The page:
Project Office and Business Case Development


Project Office and Business Case Development

The Project Office needs to become an expert in business case development.

Most project managers are appointed after the business case is developed.

Reasons:

  1. Project manager may not be able to contribute to the business case.
  2. Project might not be approved and/or funded and it’s an added cost to have the project manager on board early.
  3. Project is not well-defined yet. It may be too early to determine who would be the best choice for project manager.

Issues:

  1. The project manager ultimately assigned may not have sufficient knowledge about assumptions, constraints, and alternatives considered during business case development. This could lead to a less than optimal project plan.
  2. Project charter–prepared by someone else—may not have all the necessary assumptions, alternatives and constraints.
  3. The earlier the project manager is assigned, the better the plan and greater the commitment to the project.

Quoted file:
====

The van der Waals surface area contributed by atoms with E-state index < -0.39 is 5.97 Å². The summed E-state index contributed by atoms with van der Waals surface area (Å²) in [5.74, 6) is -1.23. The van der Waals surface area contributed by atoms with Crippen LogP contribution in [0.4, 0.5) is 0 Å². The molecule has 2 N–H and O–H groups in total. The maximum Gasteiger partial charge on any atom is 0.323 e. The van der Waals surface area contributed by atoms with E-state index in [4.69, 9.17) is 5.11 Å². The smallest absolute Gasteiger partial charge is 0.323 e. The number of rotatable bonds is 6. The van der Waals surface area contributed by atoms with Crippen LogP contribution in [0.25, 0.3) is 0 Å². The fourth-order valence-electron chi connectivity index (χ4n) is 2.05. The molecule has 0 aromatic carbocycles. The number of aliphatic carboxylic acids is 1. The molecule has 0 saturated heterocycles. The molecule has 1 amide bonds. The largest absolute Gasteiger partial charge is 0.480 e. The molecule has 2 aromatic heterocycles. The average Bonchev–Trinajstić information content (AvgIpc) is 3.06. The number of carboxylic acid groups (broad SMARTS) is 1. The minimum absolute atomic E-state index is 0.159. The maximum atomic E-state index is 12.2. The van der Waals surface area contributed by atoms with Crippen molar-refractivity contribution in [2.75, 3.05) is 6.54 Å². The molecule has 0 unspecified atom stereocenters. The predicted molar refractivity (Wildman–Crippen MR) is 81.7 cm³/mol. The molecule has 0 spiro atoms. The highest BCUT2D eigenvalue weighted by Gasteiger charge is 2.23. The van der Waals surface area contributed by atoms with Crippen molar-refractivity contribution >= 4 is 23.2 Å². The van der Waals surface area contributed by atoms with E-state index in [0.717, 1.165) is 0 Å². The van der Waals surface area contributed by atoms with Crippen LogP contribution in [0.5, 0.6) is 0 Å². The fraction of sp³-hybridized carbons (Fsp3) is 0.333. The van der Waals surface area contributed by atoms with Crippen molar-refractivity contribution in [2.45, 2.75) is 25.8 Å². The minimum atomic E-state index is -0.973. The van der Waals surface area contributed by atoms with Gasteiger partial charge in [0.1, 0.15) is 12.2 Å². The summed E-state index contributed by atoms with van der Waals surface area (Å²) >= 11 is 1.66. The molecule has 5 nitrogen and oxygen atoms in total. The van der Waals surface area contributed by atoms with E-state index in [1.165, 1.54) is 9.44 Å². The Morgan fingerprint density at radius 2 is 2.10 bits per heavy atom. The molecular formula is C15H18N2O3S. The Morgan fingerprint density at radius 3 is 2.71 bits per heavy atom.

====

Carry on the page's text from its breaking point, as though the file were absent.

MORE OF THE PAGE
4. Business case development often results in a highly optimistic approach with little regard for schedule and/or budget. Pressure is then on the project manager to deliver–irregardless.

Conclusions:

  1. Project Office should develop expertise in feasibility studies, cost-benefit analysis and business case development.
  2. Templates, forms and checklists should be readily available to help in business case development.
  3. Project Office becomes a practical support to the sales force in making more realistic promises to customers and aid in generating more sales.

Source: Project Management: A Systems Approach to Planning, Scheduling and Controlling by Harold R Kerzner (11th edition).

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